A Special Relationship
In our last Newsletter we discussed how important relationships are when correcting student’s behaviour. This applies to all students but especially to those whose conduct is particularly challenging. When we think about relationships we generally consider a transactional connection between individuals, transactional because we expect to contribute to that association as much as we anticipate it being a source to address our needs.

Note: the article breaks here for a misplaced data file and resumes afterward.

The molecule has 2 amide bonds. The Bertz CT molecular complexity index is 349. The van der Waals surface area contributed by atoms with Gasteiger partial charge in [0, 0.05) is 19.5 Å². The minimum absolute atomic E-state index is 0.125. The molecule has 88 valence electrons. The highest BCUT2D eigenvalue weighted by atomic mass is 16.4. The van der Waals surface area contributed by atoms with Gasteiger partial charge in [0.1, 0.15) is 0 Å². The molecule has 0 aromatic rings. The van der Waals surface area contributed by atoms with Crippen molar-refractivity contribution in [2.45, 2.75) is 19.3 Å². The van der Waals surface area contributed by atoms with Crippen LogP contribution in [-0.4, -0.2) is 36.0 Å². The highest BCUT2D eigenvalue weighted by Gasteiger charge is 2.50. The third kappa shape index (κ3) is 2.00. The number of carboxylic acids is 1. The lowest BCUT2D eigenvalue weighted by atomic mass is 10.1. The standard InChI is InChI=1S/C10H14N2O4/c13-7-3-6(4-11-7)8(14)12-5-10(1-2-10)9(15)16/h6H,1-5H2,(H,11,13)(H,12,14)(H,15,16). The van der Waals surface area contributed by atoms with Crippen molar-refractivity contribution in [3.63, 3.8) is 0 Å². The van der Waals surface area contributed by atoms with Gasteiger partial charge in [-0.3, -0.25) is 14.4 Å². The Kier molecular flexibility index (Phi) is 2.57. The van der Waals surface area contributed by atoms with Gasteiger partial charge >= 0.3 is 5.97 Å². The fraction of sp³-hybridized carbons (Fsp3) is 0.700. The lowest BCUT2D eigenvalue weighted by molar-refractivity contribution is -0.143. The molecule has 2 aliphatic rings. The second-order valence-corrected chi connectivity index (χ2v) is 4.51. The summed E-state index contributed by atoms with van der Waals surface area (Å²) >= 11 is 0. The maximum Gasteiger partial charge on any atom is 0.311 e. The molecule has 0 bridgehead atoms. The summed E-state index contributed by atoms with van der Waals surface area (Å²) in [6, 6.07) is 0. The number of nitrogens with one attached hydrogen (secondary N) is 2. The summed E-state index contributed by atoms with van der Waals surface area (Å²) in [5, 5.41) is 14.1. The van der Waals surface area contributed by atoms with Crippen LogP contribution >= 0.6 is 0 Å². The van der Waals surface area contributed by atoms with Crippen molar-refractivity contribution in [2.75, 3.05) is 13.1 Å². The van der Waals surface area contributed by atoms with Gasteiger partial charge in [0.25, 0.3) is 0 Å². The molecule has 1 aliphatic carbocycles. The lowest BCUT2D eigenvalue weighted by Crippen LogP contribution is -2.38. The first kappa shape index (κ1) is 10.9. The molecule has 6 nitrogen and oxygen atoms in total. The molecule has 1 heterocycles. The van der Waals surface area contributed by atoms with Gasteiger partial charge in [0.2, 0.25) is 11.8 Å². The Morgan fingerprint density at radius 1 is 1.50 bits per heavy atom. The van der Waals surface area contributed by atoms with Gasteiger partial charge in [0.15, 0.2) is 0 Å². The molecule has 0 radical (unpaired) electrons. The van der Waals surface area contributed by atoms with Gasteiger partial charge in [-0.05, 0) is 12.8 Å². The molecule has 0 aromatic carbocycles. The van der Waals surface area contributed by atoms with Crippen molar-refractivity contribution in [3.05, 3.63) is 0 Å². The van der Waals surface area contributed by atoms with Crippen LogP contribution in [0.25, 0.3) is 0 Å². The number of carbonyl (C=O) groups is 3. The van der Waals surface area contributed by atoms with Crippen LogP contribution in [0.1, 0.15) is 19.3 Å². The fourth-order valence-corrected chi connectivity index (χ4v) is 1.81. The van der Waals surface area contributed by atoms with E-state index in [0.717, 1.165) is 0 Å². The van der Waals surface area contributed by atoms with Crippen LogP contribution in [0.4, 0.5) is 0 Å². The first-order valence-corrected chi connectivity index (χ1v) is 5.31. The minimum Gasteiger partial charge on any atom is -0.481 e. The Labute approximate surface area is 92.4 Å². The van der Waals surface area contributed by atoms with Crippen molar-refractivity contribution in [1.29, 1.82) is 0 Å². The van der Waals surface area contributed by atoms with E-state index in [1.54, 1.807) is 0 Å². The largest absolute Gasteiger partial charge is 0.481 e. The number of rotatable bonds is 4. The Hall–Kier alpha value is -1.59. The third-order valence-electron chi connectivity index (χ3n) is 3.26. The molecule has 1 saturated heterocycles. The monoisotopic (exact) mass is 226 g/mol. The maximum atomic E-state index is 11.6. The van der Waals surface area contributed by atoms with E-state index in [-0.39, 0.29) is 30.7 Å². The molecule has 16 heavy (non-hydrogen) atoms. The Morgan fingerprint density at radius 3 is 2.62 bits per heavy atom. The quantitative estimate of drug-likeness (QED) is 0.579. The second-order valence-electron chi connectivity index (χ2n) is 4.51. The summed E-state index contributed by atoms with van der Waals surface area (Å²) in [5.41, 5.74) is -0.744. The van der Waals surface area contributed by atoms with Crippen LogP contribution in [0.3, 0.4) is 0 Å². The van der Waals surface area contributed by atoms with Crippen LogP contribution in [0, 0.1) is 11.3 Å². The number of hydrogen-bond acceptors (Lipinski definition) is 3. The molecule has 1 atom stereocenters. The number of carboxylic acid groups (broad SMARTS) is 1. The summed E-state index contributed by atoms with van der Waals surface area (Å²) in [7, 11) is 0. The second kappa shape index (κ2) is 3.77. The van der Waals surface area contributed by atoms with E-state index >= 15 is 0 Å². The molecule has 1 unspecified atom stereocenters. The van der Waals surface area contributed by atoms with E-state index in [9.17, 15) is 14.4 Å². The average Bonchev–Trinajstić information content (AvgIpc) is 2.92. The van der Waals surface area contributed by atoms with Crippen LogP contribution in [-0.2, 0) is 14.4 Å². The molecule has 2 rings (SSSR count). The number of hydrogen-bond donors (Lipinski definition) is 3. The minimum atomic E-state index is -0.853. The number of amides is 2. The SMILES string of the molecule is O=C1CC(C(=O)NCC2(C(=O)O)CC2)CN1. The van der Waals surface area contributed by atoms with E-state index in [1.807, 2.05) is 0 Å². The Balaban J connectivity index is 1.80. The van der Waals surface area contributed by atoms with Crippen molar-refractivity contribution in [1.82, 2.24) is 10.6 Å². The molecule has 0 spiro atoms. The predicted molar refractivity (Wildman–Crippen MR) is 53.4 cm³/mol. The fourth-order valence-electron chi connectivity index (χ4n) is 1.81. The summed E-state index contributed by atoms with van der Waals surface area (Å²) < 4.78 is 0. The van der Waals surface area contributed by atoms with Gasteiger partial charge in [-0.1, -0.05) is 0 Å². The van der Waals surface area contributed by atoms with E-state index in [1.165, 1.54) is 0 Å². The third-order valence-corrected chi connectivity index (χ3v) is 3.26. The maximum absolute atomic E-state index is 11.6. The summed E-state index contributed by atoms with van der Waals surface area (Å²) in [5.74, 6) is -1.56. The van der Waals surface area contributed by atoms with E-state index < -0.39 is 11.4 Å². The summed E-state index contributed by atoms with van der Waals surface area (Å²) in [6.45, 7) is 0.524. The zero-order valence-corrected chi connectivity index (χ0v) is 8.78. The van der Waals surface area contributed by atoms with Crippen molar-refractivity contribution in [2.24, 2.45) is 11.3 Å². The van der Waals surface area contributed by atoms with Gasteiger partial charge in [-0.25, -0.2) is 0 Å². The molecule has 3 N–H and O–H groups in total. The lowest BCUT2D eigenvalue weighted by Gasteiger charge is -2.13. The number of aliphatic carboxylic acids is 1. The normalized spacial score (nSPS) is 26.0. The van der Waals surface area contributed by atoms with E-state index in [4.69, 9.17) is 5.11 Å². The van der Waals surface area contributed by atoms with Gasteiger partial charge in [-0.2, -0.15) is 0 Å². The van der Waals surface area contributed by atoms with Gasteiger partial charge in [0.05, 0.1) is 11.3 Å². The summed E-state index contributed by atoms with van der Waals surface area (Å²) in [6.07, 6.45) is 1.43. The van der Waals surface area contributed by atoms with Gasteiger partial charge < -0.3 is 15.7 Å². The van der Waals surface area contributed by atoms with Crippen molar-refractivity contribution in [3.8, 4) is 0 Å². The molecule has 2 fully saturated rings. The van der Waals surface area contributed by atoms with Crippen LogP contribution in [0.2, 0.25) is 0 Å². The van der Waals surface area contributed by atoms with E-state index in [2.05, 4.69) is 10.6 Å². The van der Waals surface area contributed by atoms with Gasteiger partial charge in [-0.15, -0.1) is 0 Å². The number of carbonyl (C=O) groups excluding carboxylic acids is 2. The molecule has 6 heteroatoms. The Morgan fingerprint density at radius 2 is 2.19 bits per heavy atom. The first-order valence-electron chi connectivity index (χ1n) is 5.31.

However, relationships between the teacher and student does not have a ‘transactional’ component, it is a one-way process. In general, teachers harmonize with parents providing the age-appropriate support for each child. A healthy parent provides support for the child as they learn to behave in a way that allows them to eventually learn to get their needs met in their environment. In early childhood the parent does almost everything for the child, as the child masters a behaviour they move on to a more sophisticated behaviour. Eventually, in the teenage years the child will demand independence from the parent and if that process has been successful this will be a smooth transition. Those of you who have had teens will definitely understand that the kids think they are ready for the world long before you do but things generally work out.